In fact, I was awake at about 5.45am - and not sure how much I slept really. Grandson is so lovely though, that I don't mind, and he did sleep soundly from 6.30 last night. I lay there for as long as I could, making up stories and games which could keep me under my warm duvet for a few minutes longer. We actually got out of bed at about 7am, so that wasn't bad at all.
Daughter turned up at about 10 o'clock, looking lovely and rested! So I was able to scoot off and have a reviving shower. Then we went to feed the donkeys and the goats at a local farm. It's a regular treat, and on the way there we drive past fields full of sheep and cows. Grandson now delights in making the noises we used to make before he could talk. So we drive along making baaing and mooing sounds like mad. I wonder how long it will be before he realizes that his Mumma and Nana are quite bonkers?
As we sat in a Garden Centre having some lunch, I thought that Grandson, at three and a quarter, is not far off the age Son was when I was whisked away with a brain tumour. I had been having scary headaches for quite a while, and knew that there was something wrong. The local doctor, however, told me that I was suffering from hypertension headaches. He added that, as I was a single mother left alone with two small children this was not surprising, and I should more or less get on with it. Luckily, I didn't accept his diagnosis and went up to London to see my lovely London Doctor (he really deserves the capitals), who examined me and promptly sent me off to see a Neurologist friend of his in Harley Street. I suppose I should have known when this specialist gave me exactly the same examination, that something was up. Anyway, I didn't guess and was completely freaked out when I was told that the scan results clearly showed that I had a brain tumour. His exact words were: "There's good news and bad news. The good news is that we know what's causing your headaches. The bad news is that it's a brain tumour."
To cut a very long story short, I had to go back home for a week (because they couldn't wait any longer to operate), make a will and make arrangements for the care of my children in case I didn't come back. It was the worst experience of my life. Looking now at Grandson (who looks exactly like Son did at his age) I can't bear to think that I might never have seen my children grow up. And at the time, Son knew that something was wrong, although he was too young to express it fully. I can't bear to think of the terror he must have felt - after all, I had never spent a day away from my two before that time. Son was three and three quarters, and Daughter was only 18 months old - a little scrap who delighted in carrying her potty around everywhere and opening the front door stark naked. (Two things she grew out of quite quickly.) And I was almost surgically removed from their lives. I was away for three weeks, which must have seemed like an eternity. And as I was driven away to the hospital, I looked back to see them standing on our doorstep, waving goodbye to me, with balloons in their hands...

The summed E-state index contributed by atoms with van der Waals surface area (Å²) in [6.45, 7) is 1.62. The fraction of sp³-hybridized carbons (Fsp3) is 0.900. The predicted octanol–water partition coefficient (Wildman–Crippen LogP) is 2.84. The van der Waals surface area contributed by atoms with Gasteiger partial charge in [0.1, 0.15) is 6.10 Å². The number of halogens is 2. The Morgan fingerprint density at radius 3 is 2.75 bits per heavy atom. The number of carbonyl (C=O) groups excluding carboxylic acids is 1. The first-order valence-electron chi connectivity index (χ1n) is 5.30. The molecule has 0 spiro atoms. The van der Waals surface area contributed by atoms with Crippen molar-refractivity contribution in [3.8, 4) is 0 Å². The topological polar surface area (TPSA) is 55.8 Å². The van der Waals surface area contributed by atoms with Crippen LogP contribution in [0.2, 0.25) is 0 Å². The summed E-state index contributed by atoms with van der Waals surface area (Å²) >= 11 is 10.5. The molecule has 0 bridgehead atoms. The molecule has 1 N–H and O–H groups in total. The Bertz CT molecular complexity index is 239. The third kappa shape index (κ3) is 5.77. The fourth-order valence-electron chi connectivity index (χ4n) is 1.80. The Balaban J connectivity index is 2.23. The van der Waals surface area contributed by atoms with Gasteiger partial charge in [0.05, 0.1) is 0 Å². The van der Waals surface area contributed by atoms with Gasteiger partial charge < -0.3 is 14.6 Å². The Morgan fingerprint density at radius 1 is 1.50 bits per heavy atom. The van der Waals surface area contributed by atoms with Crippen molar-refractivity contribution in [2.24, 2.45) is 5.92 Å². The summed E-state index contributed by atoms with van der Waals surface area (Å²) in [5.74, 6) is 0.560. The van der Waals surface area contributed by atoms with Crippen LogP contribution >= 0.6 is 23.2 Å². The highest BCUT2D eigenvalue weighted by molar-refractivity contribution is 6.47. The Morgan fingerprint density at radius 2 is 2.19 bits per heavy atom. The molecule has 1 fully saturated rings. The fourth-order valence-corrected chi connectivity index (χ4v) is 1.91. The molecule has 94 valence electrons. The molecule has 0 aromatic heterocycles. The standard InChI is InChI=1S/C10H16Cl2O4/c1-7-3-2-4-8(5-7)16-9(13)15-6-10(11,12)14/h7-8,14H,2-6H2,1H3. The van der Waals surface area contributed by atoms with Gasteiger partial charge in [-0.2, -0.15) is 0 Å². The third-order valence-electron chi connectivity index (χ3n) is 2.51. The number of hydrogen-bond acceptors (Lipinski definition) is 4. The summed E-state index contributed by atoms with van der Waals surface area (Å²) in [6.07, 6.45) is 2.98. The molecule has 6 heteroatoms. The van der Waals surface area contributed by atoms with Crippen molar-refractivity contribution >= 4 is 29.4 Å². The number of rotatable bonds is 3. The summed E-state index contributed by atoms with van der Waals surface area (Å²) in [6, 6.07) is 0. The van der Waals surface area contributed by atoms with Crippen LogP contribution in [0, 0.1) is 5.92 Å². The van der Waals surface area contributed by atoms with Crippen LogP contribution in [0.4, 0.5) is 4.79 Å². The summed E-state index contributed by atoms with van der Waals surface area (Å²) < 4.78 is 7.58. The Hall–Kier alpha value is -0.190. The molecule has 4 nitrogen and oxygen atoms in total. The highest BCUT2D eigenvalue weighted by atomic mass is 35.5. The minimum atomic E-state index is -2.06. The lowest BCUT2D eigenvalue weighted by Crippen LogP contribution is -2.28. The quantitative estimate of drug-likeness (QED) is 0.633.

Thankfully, I survived. I was determined to live. I was not going to leave my precious children to the not-so-tender mercies of my ex-husband and his new partner.
I remember much of what happened during the next couple of weeks, but most vivid is the moment when I woke up in Intensive Care after the operation. At first I thought I was at home in bed. Then I remembered what had happened, and I felt an enormous surge of pure joy. "I'm alive!". I couldn't move, but at that moment I felt as if I could have leapt 12 feet in the air. I could see, I could hear, and I could wriggle my toes. Never mind the pain, in fact I can't remember any pain, just the joy of being alive and kicking.
So my London Doctor saved my life. We still exchange Christmas cards, and have the occasional telephone conversation. I am understandably very fond of him, and I regularly bless his name. Lucky me. So I just gave Grandson another kiss, for luck.